Saturday, September 26, 2015

At the Edge

When we lived next door to good friends on the lake I was able to use their zero turn mower for our yard. It’s an impressive piece of machinery and it made yard work quicker and much more fun. I remember the first time I used it and how cautious I was as I learned how to maneuver. This was especially true along the outer edge of our yard next to the lake. I was afraid of moving too far and sliding off the wall and into the lake on a very expensive mower. It didn’t take long before I stopped worrying about that and got more comfortable being close to the edge. After all, I had been this close a number of times by then and had already proven I wouldn’t fall in.

If we take the same approach with our morality we can find ourselves in more trouble than just a waterlogged mower. Getting as close to the edge of danger reflects a mindset of trying to see what we can get away with before experiencing damage. We might initially be fearfully cautious of the boundary between safety and harm, but lose that fear as we spend more time near the edge of smart behavior. It reflects an attitude of “how close to the line can I get?” before doing something that harms our relationships and diminishes our character.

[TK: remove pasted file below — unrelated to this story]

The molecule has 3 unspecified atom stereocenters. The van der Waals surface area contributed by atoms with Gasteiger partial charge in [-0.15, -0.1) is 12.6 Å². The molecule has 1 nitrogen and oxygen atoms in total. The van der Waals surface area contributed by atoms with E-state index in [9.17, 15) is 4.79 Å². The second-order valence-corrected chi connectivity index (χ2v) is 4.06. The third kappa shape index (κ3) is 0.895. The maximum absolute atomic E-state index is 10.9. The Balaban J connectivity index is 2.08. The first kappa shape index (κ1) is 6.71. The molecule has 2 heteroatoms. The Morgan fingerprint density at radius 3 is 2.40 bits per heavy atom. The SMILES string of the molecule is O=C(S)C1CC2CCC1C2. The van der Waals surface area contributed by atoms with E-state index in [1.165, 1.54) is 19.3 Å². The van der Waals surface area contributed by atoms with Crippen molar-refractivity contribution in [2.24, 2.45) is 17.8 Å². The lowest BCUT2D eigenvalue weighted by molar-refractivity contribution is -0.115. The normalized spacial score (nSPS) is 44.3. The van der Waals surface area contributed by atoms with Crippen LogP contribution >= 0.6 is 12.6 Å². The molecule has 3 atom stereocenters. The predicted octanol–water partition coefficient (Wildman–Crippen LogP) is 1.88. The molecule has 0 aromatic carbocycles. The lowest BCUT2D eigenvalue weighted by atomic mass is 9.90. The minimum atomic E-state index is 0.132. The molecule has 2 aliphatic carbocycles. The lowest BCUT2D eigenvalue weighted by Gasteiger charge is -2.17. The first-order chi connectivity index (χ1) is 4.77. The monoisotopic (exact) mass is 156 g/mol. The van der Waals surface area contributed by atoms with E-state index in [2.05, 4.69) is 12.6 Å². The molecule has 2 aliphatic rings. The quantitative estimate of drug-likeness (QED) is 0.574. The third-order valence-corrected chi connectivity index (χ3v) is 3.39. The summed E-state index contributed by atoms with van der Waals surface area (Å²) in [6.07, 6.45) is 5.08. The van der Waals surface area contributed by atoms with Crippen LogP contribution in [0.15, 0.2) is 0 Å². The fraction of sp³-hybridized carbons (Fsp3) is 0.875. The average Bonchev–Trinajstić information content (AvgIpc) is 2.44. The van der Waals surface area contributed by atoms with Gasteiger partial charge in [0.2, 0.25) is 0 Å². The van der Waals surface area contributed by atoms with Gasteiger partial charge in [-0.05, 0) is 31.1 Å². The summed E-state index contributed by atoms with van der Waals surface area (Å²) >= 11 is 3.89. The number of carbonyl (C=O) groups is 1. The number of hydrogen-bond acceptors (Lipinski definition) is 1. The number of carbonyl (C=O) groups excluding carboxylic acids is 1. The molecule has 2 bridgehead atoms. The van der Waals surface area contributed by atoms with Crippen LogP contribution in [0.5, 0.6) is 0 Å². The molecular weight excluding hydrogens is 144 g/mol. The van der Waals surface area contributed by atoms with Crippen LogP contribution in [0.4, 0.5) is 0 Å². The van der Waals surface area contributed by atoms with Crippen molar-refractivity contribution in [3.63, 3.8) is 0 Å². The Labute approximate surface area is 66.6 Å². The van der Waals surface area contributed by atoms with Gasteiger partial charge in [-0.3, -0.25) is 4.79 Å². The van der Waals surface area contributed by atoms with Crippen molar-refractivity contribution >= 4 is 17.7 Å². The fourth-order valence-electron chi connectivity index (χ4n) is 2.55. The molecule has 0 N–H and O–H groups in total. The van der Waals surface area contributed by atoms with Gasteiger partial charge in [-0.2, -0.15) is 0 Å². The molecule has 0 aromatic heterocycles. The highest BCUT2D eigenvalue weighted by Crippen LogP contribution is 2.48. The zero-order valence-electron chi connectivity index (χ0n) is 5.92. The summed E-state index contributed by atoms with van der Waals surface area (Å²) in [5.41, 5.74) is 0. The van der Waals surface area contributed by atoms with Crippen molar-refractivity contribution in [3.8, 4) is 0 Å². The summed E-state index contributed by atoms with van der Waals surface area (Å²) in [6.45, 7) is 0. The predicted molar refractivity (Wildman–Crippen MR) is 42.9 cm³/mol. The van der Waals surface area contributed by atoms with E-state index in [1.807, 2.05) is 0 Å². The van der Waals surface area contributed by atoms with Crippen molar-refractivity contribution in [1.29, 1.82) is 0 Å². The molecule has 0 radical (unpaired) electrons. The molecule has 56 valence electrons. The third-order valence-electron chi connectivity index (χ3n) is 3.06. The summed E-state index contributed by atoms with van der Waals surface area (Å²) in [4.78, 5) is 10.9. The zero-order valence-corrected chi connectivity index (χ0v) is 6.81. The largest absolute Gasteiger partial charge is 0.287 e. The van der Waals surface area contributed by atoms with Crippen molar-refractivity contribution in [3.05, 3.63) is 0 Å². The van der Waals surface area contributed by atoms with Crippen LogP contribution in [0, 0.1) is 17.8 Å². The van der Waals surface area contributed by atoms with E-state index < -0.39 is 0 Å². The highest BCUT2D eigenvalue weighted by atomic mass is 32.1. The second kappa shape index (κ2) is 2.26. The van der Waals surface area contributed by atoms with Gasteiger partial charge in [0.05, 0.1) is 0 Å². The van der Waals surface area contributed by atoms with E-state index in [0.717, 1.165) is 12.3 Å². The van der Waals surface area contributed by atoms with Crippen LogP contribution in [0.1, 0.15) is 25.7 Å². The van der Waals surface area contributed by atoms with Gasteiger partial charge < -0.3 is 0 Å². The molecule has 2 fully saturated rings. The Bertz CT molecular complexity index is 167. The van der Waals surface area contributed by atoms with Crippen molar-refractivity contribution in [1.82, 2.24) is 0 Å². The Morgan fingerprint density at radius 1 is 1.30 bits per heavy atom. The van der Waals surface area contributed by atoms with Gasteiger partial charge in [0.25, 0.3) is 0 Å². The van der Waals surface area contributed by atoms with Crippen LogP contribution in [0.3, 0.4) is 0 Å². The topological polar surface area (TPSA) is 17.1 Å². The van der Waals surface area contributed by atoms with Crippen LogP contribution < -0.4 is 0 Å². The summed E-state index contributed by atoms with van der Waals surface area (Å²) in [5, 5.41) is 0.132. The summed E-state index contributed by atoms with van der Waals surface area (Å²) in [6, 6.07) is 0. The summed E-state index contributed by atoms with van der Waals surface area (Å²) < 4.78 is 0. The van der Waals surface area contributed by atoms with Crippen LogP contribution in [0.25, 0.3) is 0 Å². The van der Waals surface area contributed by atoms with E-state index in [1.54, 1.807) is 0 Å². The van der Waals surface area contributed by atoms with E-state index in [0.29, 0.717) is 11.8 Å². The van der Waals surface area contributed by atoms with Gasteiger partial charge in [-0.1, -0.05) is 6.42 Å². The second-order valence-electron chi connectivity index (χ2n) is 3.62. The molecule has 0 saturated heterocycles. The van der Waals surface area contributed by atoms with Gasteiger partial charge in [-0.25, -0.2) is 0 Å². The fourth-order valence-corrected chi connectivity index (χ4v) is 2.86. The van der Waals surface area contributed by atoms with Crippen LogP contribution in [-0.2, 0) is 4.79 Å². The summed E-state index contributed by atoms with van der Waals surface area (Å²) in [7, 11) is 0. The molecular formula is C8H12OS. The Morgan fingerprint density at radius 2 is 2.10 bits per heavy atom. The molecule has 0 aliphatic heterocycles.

Perhaps the smarter alternative is to decide to stay away from that “line” and stay close to the center of what is good and safe. This is less about testing the limits of Christian behavior as it is about doing everything we can to maintain close contact with God. Ultimately we’ve got to decide which edge we want to be close to—one that can cause us great damage or one which keeps us closer to God’s best for our life.

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